AQAP has claimed that al-Asiri trained others in bombmaking, and the claim makes sense. Furthermore, other AQAP members have received training in constructing improvised explosive devices (IEDs) while training and fighting in places such as Iraq and Afghanistan. This means that al-Asiri is not the only person within the group who can construct an IED. However, he has demonstrated creativity and imagination. His devices consistently have been able to circumvent existing security measures, even if they have not always functioned as intended. We believe this ingenuity and imagination make al-Asiri not merely a bombmaker, but an exceptional bombmaker.

Likewise, al-Wahayshi is one of hundreds — if not thousands — of men currently associated with AQAP. He has several deputies and numerous tactical field commanders in various parts of Yemen. Jihadists have had a presence in Yemen for decades, and after the collapse of al Qaeda in Saudi Arabia, numerous Saudi migrants fleeing the Saudi government augmented this presence. However, al-Wahayshi played a singular role in pulling these disparate jihadist elements together to form a unified and cohesive militant organization that has been involved not only in several transnational terrorist attacks but also in fighting an insurgency that has succeeded in capturing and controlling large areas of territory. He is an exceptional leader.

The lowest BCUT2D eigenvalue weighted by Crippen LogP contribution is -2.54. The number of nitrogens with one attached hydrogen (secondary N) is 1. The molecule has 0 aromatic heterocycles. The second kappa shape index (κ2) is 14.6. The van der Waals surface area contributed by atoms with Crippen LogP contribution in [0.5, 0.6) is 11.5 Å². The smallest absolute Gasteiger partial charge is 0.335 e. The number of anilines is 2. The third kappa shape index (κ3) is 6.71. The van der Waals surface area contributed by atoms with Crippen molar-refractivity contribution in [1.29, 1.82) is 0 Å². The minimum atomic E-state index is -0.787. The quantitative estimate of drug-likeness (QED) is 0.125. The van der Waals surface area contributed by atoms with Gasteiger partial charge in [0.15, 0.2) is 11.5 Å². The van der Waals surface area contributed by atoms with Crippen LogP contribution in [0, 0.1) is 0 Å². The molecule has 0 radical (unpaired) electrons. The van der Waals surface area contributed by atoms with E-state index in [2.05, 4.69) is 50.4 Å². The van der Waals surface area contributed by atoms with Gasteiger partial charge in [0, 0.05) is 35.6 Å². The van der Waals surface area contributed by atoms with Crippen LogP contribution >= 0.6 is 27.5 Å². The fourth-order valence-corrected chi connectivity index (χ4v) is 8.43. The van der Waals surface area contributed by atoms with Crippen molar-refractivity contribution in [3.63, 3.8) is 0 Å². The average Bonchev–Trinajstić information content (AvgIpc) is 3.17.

Individuals like al-Asiri and al-Wahayshi play critical roles in militant groups. History has shown that the loss of exceptional individuals such as these makes a big difference in efforts to defeat such organizations. Read the rest of this entry »